Fredrika Bremer – Notes from a Slave Auction

imageSwedish author and feminist Fredrika Bremer was born in 1801, and sometimes she has been called the “Swedish miss Austen”. As a very young woman, she dreamed of becoming an author. In an early letter to her private tutor she wrote:

“I would like to become an author to whose works everyone who is sad, depressed, and troubled (and especially everyone of my own sex who is suffering) could go, assured of finding in them a word of redress, of comfort, or encouragement.”

One of her most famous novels, Hertha, was published in 1856, in which she depicts a woman freed from of traditional female role expectations.

In 1849-51 Fredrika Bremer travelled to the United States to study culture and the position of women. During this trip she became aquainted with such American writers as Catherine Sedgwick, Henry Wadsworth Longfellow and Washington Irving. She also met with Native Americans, Quakers, slaveowners and slaves.In her diary she described a slave auction in detail and this moved her to tears. She found herself trying to understand the issues around slavery and developed a strong anti-slavery position. Her letters and diary notes from her trip to the United States was published in Homes in the New World in 1853. Bremer also became the first woman to observe the US Congress in session from the public gallery of the Capitol. In the 1850’s she also became involved in an international peace movement, and in pressing for civic democracy in Sweden.

Here is an excerpt from Fredrika’s impressions from a slave auction in Louisiana.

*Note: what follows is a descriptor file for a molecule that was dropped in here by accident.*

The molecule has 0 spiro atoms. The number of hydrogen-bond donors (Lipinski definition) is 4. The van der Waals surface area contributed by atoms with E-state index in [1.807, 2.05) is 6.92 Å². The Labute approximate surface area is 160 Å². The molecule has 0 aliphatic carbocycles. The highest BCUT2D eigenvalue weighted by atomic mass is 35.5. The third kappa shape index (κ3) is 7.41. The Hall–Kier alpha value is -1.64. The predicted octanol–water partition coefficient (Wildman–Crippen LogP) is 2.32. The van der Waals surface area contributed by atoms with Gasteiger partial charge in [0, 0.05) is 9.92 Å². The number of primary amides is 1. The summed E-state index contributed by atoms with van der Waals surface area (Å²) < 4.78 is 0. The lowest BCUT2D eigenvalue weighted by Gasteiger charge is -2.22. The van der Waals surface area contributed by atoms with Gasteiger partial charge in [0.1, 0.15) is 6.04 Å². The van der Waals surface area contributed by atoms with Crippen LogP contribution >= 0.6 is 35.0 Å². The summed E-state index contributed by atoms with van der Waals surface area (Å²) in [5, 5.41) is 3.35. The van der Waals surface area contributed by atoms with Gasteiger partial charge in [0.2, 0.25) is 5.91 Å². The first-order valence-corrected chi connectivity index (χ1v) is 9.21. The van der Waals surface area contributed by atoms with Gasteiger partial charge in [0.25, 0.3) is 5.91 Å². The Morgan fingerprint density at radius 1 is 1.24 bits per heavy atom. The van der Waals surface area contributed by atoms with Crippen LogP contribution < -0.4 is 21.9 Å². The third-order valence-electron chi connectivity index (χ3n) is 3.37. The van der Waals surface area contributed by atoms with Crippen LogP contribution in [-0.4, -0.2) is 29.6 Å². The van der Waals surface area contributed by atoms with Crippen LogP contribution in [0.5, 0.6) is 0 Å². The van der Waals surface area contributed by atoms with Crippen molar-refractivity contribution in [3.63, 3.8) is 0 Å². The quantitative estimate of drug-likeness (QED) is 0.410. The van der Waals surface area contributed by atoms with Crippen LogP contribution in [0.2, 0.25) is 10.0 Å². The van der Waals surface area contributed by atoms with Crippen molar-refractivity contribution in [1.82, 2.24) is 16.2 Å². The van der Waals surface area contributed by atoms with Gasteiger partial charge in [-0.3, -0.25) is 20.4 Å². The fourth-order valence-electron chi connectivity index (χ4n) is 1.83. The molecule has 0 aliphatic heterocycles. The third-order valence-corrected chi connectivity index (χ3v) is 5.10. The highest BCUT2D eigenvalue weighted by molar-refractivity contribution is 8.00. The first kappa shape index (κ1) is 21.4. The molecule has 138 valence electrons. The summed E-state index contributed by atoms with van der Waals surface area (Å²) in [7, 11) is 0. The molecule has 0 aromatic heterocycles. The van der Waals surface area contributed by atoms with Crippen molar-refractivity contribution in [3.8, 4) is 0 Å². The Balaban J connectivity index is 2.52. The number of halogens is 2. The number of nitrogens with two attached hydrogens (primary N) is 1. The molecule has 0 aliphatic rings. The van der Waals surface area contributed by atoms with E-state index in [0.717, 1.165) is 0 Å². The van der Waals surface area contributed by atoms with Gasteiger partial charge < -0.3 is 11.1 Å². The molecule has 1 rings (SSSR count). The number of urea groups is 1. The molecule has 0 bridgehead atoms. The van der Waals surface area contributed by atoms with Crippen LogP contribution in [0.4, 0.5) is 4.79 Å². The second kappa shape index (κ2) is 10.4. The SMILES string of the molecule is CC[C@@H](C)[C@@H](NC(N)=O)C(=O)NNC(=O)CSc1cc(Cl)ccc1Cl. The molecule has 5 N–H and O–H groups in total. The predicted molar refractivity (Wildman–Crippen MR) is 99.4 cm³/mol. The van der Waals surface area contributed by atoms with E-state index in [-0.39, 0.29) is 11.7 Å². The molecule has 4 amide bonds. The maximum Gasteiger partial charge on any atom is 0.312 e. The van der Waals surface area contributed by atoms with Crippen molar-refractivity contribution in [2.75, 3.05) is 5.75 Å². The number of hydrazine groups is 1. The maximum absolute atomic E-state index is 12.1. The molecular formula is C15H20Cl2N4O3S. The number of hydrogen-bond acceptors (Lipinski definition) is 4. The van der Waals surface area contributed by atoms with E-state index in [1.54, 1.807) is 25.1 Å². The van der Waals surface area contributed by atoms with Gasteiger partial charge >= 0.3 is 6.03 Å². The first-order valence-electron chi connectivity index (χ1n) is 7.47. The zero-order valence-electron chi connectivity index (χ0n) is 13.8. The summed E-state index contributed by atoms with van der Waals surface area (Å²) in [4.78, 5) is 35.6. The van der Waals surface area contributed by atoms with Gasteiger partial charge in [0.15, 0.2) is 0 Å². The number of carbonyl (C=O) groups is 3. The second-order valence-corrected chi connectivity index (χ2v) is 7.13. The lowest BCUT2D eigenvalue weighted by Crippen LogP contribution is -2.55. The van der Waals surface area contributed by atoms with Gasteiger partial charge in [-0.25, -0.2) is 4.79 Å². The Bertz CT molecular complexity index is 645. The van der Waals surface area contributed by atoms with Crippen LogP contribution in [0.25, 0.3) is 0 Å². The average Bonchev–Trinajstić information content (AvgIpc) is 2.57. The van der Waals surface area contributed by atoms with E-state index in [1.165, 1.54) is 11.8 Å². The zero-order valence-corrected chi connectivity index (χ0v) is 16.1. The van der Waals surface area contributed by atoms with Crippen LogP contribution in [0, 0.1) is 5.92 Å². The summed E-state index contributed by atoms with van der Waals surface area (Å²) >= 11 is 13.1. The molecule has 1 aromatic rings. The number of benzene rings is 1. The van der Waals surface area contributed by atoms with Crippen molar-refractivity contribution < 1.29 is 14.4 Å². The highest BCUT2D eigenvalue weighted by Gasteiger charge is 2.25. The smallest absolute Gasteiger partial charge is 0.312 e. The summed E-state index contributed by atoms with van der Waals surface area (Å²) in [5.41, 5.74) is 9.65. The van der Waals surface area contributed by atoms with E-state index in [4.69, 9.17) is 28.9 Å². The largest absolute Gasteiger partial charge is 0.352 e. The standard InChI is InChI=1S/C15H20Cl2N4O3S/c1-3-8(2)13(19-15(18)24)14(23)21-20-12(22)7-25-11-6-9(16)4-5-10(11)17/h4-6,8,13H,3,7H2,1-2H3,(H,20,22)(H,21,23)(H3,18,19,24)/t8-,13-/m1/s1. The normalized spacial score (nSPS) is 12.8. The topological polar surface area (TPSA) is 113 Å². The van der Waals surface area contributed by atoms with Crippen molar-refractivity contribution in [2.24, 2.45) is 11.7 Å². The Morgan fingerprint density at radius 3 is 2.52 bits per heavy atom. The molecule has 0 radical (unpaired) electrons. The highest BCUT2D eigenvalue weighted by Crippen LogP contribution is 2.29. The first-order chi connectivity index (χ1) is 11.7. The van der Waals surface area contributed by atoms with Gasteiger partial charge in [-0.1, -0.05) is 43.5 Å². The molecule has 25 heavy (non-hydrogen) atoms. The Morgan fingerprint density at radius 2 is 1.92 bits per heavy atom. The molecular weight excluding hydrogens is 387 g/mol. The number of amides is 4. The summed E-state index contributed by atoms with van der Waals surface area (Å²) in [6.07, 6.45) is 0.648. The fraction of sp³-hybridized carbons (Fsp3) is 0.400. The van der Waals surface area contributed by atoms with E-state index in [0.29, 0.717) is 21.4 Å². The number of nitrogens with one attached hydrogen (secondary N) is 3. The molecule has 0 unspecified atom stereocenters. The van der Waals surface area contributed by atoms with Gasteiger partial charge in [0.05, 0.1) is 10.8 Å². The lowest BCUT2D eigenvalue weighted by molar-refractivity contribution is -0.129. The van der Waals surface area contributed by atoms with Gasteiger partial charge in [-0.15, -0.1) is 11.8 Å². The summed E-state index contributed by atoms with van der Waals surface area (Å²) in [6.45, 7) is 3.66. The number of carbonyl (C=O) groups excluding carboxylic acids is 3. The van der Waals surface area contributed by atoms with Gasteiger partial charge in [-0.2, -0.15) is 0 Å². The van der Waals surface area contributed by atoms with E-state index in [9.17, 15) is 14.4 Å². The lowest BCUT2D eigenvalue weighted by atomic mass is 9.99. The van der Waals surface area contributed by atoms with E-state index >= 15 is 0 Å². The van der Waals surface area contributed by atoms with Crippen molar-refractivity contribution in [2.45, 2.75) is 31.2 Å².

“On 31 December [1850] I walked arm in arm through the heavy rain with my good friend Dr D to visit a slave auction that took place not far away from my quarters. Dr D. and I entered a fairly large and dirty building, where a number of people had gathered. About twenty gentlemen stood in a half circle around a high wooden stool. On the side along the wall stood some black men and women waiting in silence and with worried facial expressions. It seemed like a heavy, grey cloud rested over the scene. The gentlemen looked at me with distrust and they probably wanted to send me to the North Pole.”

After describing the arrival of the auctioneer, Fredrika described the sale of a woman.

“He [the auctioneer] gave a sign to a woman among the blacks to come forward and climb up on the wooden stool. She was a tall, well built woman of mixed race with a beautiful, but very sad looking face. In her arms she carried a small, sleeping child. She wore a grey dress with high neck and a brown piece of cloth was tied around her head. The auctioneer praised this woman, her character, good mind, loyalty and her ability to take care of a household. The child she carried would be included in the sale, which would fetch a higher value for this woman.”

The auctioneer started the bidding with $500, and after a while the woman and her baby sold for $700. Fredrika wrote:

“The auctioneer’s club fell heavy. The woman and her child was sold for $700 to one of the dark, silent figures infront of her. Who was he? Was he good, mean, would he take her to live in unbearable slavery? To which part of the world would he take her? Where was the father to her child? The sold woman and mother had no answering to these questions, and I had no answers to give either.”

Fredrika witnessed the sale of several more slaves, and she was utterly shocked. She had never visited a slave auction before and could therefore not even imagine what it would be like. At the end of the letter she took a stand for humanity and against slavery.

“No preeching, no anti-slavery speech could speak so strongly against the institution of slavery as this slave auction! The slaves former master had been good and kind, the servants loyal and faithful, but still they were sold! To anyone who would like to buy them, they were sold like soul less creatures!”

Fredrika Bremer travelled frequently to study different cultures and societies, focusing on the situation for women. She wrote several books that depicted her travels and women rights, but nothing touches her so much as the visit to the slave auction in Louisiana. After a short period of illness, Fredrika died in her home at Arsta Castle outside Stockholm.

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